Skip to main content

An omnibus budget bill that will affect many aspects of Canadian life faces a rocky ride over the next four weeks as opposition members try to thwart Conservative plans to have it passed into law before Parliament rises for the summer.

Green Party Leader Elizabeth May and the Liberals have jointly concocted a plan to delay the passage of the 425-page Bill C-38 and are threatening to put it into action if the government does not agree to make substantial changes.

The strategy would pit Ms. May's stamina against the desire of MPs of all stripes to return to their home ridings for the extended break.

What do the Greens and the Liberals have planned?

Because the Greens do not have official party status in the House of Commons, Ms. May is not given a seat on parliamentary committees. As a tradeoff, she is permitted to propose an unlimited number of amendments to bills that have come back to the House from committees.

All she needs is the support of five other MPs. And the Liberals have agreed to do that in the case of the budget bill.

"The aim is to create such a substantial logjam that the government will have to negotiate removing the environmental and other non-budgetary matters from Bill C-38," Ms. May said Monday.

Each vote on an amendment takes 15 minutes, there could be hundreds of amendments, so "you do the math," she said.

Once the votes start, she will not be able to leave the House. But "I don't care how I do it," Ms. May said. "They can take me out of the House on a stretcher."

Where is the bill now and what steps lie ahead?

The budget legislation is before both the Commons finance committee and the Senate at the same time.

The Conservative-dominated Senate has split the bill, as it is now written, between a number of different committees for study. That means it can quickly be passed by the Red Chamber after it has made its way through the House.

The government has refused to allow the bill to be divided in the Commons, but a subcommittee of the finance committee has been created to look at the changes to environmental-assessment legislation.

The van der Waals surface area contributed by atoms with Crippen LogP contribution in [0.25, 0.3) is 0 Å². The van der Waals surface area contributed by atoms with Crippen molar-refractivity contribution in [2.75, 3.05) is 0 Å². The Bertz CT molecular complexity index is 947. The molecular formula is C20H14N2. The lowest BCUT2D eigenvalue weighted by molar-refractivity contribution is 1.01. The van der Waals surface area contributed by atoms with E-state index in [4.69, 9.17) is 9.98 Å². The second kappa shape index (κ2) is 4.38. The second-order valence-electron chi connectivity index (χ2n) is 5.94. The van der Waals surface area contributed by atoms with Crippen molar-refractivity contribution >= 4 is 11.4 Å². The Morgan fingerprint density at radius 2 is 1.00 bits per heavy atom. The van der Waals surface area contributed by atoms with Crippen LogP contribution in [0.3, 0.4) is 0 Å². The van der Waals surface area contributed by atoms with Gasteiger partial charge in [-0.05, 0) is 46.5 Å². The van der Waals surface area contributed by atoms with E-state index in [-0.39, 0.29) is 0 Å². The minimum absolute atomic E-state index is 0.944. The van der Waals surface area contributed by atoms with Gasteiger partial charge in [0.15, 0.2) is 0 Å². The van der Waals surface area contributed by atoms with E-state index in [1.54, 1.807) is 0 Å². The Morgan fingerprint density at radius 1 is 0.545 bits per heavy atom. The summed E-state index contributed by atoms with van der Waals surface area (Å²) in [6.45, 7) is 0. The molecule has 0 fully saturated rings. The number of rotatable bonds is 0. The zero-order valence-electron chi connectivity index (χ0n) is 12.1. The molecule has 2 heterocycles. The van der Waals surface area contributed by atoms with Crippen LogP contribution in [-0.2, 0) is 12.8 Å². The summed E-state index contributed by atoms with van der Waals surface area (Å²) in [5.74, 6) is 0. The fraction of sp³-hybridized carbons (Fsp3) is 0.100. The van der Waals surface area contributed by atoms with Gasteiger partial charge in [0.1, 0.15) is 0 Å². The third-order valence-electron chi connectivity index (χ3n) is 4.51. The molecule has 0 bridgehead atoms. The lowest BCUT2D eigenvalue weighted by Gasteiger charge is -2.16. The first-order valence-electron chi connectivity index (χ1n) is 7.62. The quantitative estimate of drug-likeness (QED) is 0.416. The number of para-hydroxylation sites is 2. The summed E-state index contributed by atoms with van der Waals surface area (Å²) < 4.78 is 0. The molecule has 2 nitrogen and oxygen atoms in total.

The government plans to allow between 50 and 60 hours of debate at the committee level – to be spread between the finance committee and the subcommittee. The legislation will then be returned to the House for a final vote, which is when Ms. May would move her amendments.

What do the New Democrats have planned?

NDP MPs spent the past week holding hearings about the bill in different cities across the country. They say they have heard from hundreds of Canadians in person and thousands more online and will now put forth "constructive" amendments at the finance committee and subcommittee that are based on those consultations.

The Conservatives, who hold a majority on all Commons committees, will be able to dismiss any changes proposed by the opposition.

The New Democrats concede that the Conservatives will use their numbers to get the bill passed, but say their intent is to make sure that the voices of Canadians who oppose it have been heard.

What is at stake?

In addition to the sweeping environmental changes, the bill's 752 clauses include measures that would, among other things:

- Reform Old Age Security by raising the age of eligibility for the program to 67 from 65 gradually over a six-year period starting in 2023.

- Eliminate the office of the inspector-general of the Canadian Security Intelligence Service.

- Grant U.S. law-enforcement agents, such as those from the FBI, the same powers as members of the RCMP in cases where they are working together on cross-border operations.

- Split Employment Insurance recipients into three categories based on how often they've claimed EI in the past. Frequent users would be given just six weeks of EI to look for work in a similar occupation before they would be expected to take a job not necessarily to their liking.

Interact with The Globe